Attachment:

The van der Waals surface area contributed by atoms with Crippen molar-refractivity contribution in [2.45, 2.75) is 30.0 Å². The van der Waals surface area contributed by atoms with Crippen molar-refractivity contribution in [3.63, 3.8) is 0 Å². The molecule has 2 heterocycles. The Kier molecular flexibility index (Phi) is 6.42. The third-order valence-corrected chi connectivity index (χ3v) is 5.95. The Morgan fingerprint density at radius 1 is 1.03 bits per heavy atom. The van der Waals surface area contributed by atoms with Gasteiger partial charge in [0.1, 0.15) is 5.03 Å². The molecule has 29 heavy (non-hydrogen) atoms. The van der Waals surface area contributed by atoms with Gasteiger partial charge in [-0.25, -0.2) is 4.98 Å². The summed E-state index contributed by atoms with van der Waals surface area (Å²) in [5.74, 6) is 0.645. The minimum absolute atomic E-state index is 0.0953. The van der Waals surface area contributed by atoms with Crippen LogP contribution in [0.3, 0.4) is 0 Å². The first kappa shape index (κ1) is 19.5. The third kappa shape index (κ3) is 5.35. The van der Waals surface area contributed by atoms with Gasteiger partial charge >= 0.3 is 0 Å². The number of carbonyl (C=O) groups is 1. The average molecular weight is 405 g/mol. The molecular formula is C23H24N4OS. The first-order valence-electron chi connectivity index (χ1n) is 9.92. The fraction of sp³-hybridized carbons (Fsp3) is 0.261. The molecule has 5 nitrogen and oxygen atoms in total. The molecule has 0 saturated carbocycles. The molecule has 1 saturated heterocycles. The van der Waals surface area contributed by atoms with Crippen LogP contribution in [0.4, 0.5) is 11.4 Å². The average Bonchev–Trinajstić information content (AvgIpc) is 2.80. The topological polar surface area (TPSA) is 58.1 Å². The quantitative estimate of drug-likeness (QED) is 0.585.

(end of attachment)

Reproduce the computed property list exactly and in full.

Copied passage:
The van der Waals surface area contributed by atoms with Crippen molar-refractivity contribution in [2.45, 2.75) is 30.0 Å². The van der Waals surface area contributed by atoms with Crippen molar-refractivity contribution in [3.63, 3.8) is 0 Å². The molecule has 2 heterocycles. The Kier molecular flexibility index (Phi) is 6.42. The third-order valence-corrected chi connectivity index (χ3v) is 5.95. The Morgan fingerprint density at radius 1 is 1.03 bits per heavy atom. The van der Waals surface area contributed by atoms with Gasteiger partial charge in [0.1, 0.15) is 5.03 Å². The molecule has 29 heavy (non-hydrogen) atoms. The van der Waals surface area contributed by atoms with Gasteiger partial charge in [-0.25, -0.2) is 4.98 Å². The summed E-state index contributed by atoms with van der Waals surface area (Å²) in [5.74, 6) is 0.645. The minimum absolute atomic E-state index is 0.0953. The van der Waals surface area contributed by atoms with Crippen LogP contribution in [0.3, 0.4) is 0 Å². The first kappa shape index (κ1) is 19.5. The third kappa shape index (κ3) is 5.35. The van der Waals surface area contributed by atoms with Gasteiger partial charge >= 0.3 is 0 Å². The number of carbonyl (C=O) groups is 1. The average molecular weight is 405 g/mol. The molecular formula is C23H24N4OS. The first-order valence-electron chi connectivity index (χ1n) is 9.92. The fraction of sp³-hybridized carbons (Fsp3) is 0.261. The molecule has 5 nitrogen and oxygen atoms in total. The molecule has 0 saturated carbocycles. The molecule has 1 saturated heterocycles. The van der Waals surface area contributed by atoms with Crippen LogP contribution in [0.4, 0.5) is 11.4 Å². The average Bonchev–Trinajstić information content (AvgIpc) is 2.80. The topological polar surface area (TPSA) is 58.1 Å². The quantitative estimate of drug-likeness (QED) is 0.585.